That’s much less than the prior low of 2.29 million square kilometers on Feb. 27, 1997. The difference — about 159,000 square kilometers, or 61,390 square miles — amounts to an area nearly as large as Florida.
Here’s what 2017 (the light blue line) looks like when you compare it with the other four lowest years in the record (1984, 1993, 1997 and 2011), based on the helpful “Charctic” tool offered by the National Snow and Ice Data Center:
The data here are reported as a five-day average and should not be considered final — there could still be adjustments. And the ice could go lower before it rebounds as colder temperatures begin to return to the Antarctic. Still, the margin is large enough that a record is unavoidable, says Mark Serreze, director of the National Snow and Ice Data Center, although he said his group will wait to call one formally until they’re sure an annual minimum has been reached and the ice is growing again.
“It’s going to be a record low minimum no matter what happens right now, it’s just a matter of, how low do we go,” Serreze said Monday. “It could be any day now.” (The ice is even lower now than it was when we spoke.)
Far more difficult than pinpointing the actual ice extent is the question of why this is happening. The simple fact that the previous record low was in 1997, 20 years ago, “really goes to show you how variable the system is down there,” Serreze said.
Indeed, the overall Antarctic sea ice trend, bucking climate change expectations, has been a slight increase over time, rather than a shrinkage.
All of that said, 2017 is a year that looks like what we ought to expect on a warming planet based on climate models, said Cecilia Bitz, an expert on sea ice at the University of Washington in Seattle. The confusing thing, she continued, is that other recent years have not matched the expectations created by those models at all. As mentioned earlier, before this most recent crash, Antarctic sea ice reached a record high in October 2014.
This is one reason that, until recently, climate change skeptics loved to point to Antarctic sea ice behavior to justify their rejection of mainstream climate science — something I highlighted two weeks ago when the current Antarctic record was already beginning to emerge.
The story for Antarctic ice this year, Bitz said, can’t be understood unless we look back to September and October, when ice levels were relatively normal but suddenly plunged. It was the loss then that exposed the ocean to 24-hour sunlight in the austral summer, helped it warm up and ultimately set in motion the record we’re now seeing.
“We went from really typical conditions to record low in a two-month period, so I think that’s when we should be focusing,” Bitz said of the months in late 2016.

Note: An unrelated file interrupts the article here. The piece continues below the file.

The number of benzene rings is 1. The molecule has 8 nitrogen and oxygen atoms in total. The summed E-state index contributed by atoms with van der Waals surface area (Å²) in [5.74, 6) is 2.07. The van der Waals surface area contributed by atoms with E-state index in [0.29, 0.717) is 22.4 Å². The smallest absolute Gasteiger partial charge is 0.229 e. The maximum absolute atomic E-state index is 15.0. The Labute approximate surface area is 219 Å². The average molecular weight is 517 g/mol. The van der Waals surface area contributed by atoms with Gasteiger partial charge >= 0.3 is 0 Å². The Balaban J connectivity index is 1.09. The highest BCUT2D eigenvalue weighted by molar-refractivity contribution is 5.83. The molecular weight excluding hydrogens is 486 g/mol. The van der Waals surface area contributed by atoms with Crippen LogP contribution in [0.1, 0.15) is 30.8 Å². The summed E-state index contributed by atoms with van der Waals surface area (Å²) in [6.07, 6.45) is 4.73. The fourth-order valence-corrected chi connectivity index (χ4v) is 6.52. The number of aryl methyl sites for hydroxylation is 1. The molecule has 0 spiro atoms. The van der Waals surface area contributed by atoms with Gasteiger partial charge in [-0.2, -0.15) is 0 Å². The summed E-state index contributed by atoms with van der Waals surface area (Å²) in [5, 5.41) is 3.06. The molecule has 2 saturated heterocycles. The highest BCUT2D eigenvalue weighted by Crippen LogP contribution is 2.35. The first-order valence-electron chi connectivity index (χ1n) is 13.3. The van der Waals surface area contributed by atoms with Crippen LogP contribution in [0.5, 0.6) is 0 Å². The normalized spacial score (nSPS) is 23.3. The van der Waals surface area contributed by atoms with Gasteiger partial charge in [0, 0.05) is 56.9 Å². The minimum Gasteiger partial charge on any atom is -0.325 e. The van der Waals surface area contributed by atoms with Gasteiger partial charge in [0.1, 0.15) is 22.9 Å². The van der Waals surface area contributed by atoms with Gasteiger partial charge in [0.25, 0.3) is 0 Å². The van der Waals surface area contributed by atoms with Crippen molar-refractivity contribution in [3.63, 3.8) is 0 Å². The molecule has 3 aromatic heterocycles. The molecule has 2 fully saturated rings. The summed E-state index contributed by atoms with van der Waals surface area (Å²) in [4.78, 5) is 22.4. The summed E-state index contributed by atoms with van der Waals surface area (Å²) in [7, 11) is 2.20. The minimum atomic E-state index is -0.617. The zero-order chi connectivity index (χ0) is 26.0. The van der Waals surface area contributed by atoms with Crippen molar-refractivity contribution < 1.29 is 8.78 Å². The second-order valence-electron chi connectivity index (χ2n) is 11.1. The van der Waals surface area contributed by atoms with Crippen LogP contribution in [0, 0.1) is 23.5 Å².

Here’s a figure she provided, showing that Antarctic ice extent looked fairly normal throughout much of 2016, but then steeply plummeted at the end of the year, with particularly anomalous low levels of ice in November and December:
The cause at that time, Bitz said, was an incursion of warm air from the north into multiple parts of the Antarctic. What drove down the warm air, though, is another matter.
“I think it’s a mystery,” Bitz said.
One leading idea to explain what’s happening with Antarctic sea ice, advanced in a paper by Bitz and Gerald Meehl of the National Center for Atmospheric Research (and several colleagues), targets changes in the Pacific Ocean to explain the unexpected expansion of Antarctic sea ice between 2000 and 2014 — a trend that ran contrary to climate model projections.
This study suggests the expansion was a fluke of natural variability in the world’s largest ocean, which changed the atmosphere in ways that affected winds all the way down in the Antarctica (if winds blow floating sea ice outward from the continent, more ice can then fill the empty space, and Antarctic ice as a whole expands).
But Meehl has cautioned that the cycle in question, the Interdecadal Pacific Oscillation, plays out over decades, making it hard to be sure yet whether a turn in this cycle will correspond to Antarctic ice shrinkage. Bitz, too, said she is cautious for now about seizing on this explanation, noting that the sharp loss in Antarctic ice lagged behind a positive peak in the IPO by six to nine months, raising doubts about the connection.
But you can bet that scientists are going to spend plenty of time trying to take this question apart — and that the analysis has just begun.